|Updated: 11/01/2011 12:05 pm
||Published: 10/31/2011 1:04 pm
Using antique barn wood in homes and businesses
1) What all can you do with this wood? Answer: We’ve built everything from furniture, outdoor pergolas and arbors to ceiling and wall treatments, timber beams and trusses.
2) What are some of the reasons people use reclaimed wood? Answer: It’s a green building product. The patina and defects, which I call “beauty marks”, are unmatched by new material, making everything “one of a kind”. Some people want it so as to have a piece of history in their project.
3) So it is green?! Answer: Yes, very green. It is just as beneficial to the environment as recycling aluminum or other products. We use everything from the tin roof down to the old doors with hinges and tracks.
4) Have you encountered any unique situations? Answer: I had a client adding beams to a room in her home and she asked where the wood had come from. When I mentioned a small town in Wisconsin she became very emotional explaining that was the town she was born and raised in! We went from dressing up one room to dressing up several rooms of their house. I actually had an old hay trolley that had the town’s name and a date of 1880 stamped in the steel on it that came out of the barn. We ended up giving it to her after the job.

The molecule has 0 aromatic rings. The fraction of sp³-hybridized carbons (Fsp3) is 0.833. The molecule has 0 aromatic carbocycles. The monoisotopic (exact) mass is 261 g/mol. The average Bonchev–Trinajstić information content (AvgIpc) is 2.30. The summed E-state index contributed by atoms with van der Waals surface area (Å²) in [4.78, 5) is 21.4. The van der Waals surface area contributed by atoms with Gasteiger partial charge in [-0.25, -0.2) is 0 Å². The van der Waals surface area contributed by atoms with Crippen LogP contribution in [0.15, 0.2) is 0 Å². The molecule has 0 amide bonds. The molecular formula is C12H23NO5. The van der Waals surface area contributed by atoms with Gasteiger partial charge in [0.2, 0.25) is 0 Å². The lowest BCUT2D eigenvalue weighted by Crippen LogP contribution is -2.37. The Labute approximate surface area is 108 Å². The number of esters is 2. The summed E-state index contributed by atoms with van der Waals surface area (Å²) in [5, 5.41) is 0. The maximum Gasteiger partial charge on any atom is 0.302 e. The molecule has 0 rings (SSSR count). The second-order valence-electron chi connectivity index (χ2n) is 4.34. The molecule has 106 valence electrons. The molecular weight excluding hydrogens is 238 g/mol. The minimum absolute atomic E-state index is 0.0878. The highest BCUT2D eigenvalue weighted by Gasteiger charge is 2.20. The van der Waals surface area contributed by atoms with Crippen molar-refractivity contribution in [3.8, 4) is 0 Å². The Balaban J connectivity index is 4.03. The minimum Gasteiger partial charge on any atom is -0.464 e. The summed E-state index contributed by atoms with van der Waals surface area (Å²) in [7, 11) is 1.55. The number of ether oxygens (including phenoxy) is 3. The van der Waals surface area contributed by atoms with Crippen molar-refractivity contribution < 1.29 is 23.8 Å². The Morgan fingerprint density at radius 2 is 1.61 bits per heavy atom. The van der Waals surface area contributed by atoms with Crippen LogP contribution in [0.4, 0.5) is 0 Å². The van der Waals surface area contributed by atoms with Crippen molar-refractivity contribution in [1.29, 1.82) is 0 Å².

5) Where DO you get it? Answer: All over the country. We have even taken special requests for certain types of barns. We had someone ask for a tobacco barn which required us to go to the Carolina’s to get. Most of our barns were built by hand in the mid 1800’s, when you made the beams out of logs using hand tools instead of saw mills and were put together using handmade wooden pegs because they didn’t have modern hardware.
6) What style of homes is reclaimed timber ideal for? Answer: We have installed this material in all types of designs; from lodge style to contemporary and everything in between. We haven’t found a style it wouldn’t work with.
(Please be specific)
Timber and Beam Solutions or Dean West Construction, Inc.
1515 W. Archer St., Tulsa, Okla.